The Madison Metropolitan School District has begun seeking parent and community ideas regarding a plan to allow K-9 drug sweeps in the city's middle schools and high schools.
"We're going through the process," says school board president James Howard. "The community may be so overwhelmingly against it that it isn't possible."
Board policy 4400, expected to be voted on in September, would allow principals at Madison's middle and high schools to request a sweep using drug-sniffing dogs. The superintendent would have to authorize it.
Under the proposal, the sweeps would occur only in common areas and in the parking lots while students were in class. Unless left in lockers or in vehicles parked in school lots, personal items like backpacks and purses would not be subject to sweeps.
According to numbers provided by the school district, of 1,300 English-speaking parents who responded to the calls, 991 support the proposal. Calls to Spanish-speaking and Hmong parents haven't yet been made.
At press time, over 400 people had responded to an online poll, with over 250 registering support for the proposal.
Several other school districts in Dane County already use drug-sniffing dogs. Howard says the option of bringing dogs into schools would have a deterrent effect, adding that just because the school district has that option doesn't mean it would necessarily exercise it.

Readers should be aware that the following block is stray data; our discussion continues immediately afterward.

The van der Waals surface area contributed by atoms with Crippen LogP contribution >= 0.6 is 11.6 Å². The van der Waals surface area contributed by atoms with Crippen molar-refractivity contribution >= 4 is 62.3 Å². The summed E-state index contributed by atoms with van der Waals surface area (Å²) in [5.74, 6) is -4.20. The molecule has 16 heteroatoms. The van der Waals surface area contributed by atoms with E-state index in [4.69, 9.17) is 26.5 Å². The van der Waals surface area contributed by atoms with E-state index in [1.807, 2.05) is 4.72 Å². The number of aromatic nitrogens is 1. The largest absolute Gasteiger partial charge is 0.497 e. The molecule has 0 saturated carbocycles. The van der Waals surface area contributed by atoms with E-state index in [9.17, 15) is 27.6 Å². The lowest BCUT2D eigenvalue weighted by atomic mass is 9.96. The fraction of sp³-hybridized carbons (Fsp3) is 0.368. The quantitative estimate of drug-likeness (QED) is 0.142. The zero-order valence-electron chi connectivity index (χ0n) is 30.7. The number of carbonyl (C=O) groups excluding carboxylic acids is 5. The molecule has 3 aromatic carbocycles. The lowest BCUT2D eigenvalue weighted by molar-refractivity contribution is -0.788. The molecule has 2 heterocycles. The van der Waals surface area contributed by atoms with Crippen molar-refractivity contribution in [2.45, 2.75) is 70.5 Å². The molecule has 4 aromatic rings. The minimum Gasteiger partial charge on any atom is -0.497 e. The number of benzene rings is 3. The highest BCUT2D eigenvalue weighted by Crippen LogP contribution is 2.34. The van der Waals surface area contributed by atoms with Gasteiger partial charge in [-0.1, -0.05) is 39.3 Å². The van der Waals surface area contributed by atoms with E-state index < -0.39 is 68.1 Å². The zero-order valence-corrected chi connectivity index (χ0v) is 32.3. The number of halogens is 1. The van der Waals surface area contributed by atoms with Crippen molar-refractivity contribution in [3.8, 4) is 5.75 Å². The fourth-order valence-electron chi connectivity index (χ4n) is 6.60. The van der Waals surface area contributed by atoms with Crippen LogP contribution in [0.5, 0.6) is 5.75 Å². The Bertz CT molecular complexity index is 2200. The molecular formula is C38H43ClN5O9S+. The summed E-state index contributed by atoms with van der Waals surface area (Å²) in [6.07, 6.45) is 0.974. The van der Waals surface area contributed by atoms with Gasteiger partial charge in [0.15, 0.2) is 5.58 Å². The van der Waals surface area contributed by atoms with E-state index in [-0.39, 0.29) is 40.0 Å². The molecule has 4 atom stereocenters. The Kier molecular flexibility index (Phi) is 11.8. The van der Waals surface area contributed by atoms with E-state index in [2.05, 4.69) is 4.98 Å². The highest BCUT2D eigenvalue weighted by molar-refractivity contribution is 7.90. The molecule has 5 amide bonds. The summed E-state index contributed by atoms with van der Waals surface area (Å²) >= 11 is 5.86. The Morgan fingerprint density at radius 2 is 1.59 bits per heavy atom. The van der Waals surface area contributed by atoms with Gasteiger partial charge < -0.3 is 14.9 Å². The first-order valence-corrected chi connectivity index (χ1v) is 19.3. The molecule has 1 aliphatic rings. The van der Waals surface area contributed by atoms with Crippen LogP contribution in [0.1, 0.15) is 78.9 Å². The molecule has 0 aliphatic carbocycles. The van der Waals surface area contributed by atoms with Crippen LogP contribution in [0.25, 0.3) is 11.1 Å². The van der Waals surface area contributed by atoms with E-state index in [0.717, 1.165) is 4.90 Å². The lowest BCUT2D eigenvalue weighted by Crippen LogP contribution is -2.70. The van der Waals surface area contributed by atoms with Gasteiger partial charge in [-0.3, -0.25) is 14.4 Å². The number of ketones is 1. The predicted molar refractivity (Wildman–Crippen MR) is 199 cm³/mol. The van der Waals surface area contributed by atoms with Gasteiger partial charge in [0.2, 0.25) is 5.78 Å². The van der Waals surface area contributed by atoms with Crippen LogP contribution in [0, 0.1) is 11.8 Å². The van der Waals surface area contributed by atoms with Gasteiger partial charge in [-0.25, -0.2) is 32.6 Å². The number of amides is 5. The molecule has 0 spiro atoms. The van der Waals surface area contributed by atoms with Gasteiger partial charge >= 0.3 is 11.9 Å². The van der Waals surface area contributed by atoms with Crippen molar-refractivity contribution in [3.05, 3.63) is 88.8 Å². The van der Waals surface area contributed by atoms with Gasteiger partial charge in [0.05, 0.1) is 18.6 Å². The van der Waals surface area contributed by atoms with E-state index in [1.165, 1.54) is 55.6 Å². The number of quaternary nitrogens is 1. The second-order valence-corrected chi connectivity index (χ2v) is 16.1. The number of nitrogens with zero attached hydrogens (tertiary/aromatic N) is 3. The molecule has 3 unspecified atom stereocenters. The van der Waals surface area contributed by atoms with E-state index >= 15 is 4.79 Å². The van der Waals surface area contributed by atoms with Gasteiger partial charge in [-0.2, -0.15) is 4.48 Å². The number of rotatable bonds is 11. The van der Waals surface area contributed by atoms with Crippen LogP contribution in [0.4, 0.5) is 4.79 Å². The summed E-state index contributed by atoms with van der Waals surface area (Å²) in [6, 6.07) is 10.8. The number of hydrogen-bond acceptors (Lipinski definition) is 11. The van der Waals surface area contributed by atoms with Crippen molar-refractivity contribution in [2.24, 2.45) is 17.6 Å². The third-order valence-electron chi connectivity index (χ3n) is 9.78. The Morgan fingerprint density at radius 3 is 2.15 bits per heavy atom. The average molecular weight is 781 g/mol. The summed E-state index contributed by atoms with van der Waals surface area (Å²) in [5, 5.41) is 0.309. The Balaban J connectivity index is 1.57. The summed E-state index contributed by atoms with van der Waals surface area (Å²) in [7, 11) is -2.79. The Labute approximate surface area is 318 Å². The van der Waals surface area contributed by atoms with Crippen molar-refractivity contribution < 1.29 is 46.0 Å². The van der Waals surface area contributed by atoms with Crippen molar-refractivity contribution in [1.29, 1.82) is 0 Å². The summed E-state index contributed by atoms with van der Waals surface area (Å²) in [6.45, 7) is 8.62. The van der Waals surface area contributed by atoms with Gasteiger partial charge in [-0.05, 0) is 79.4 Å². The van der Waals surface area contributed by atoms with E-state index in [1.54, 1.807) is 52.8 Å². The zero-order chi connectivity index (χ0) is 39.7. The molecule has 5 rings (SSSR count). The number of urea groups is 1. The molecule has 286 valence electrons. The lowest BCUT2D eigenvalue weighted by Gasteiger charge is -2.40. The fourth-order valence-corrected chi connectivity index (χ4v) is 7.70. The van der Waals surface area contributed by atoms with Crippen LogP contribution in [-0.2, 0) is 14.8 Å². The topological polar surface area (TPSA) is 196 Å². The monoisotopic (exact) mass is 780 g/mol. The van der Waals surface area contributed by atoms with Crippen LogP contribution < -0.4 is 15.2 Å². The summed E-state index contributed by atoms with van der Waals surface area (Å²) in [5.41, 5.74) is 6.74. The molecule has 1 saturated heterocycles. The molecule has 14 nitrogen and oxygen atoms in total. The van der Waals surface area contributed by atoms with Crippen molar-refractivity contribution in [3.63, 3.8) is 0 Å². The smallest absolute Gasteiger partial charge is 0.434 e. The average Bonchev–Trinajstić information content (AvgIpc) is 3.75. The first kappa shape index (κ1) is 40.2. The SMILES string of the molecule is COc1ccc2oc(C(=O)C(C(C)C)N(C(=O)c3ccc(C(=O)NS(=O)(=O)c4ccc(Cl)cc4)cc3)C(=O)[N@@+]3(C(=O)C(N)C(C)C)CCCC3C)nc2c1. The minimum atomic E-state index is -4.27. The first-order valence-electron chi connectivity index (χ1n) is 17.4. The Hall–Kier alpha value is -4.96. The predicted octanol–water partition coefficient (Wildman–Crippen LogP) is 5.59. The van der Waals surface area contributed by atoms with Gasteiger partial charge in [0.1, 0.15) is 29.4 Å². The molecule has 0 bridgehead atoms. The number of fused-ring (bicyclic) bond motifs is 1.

District safety coordinator Luis Yudice says that drug and alcohol violations of the student code have increased 60% over the last four years.
"What I'm hearing from the high schools is that more kids are coming back from lunch high, and more kids are in possession of drugs," he says. "We need to do more prevention rather than wait until students are caught."
But if students know they won't be personally searched, won't they simply bring drugs with them to class?
"People who are determined to bring drugs to school will do it," says Yudice. "But there will be a higher risk."
The ACLU of Wisconsin has taken notice of the proposal, saying there are lines of reason when using search dogs.
"The presence of dogs in schools where students are present has a clearly intimidating effect," says Stacy Harbaugh, ACLU communications strategist. "The community should ask itself if it wants to make all students feel like criminals."
Howard acknowledges that there are drawbacks, including the perception of having problems that don't actually exist.
"Once you okay having dogs in schools, people might think Madison schools are the drug havens some critics say we are," he says.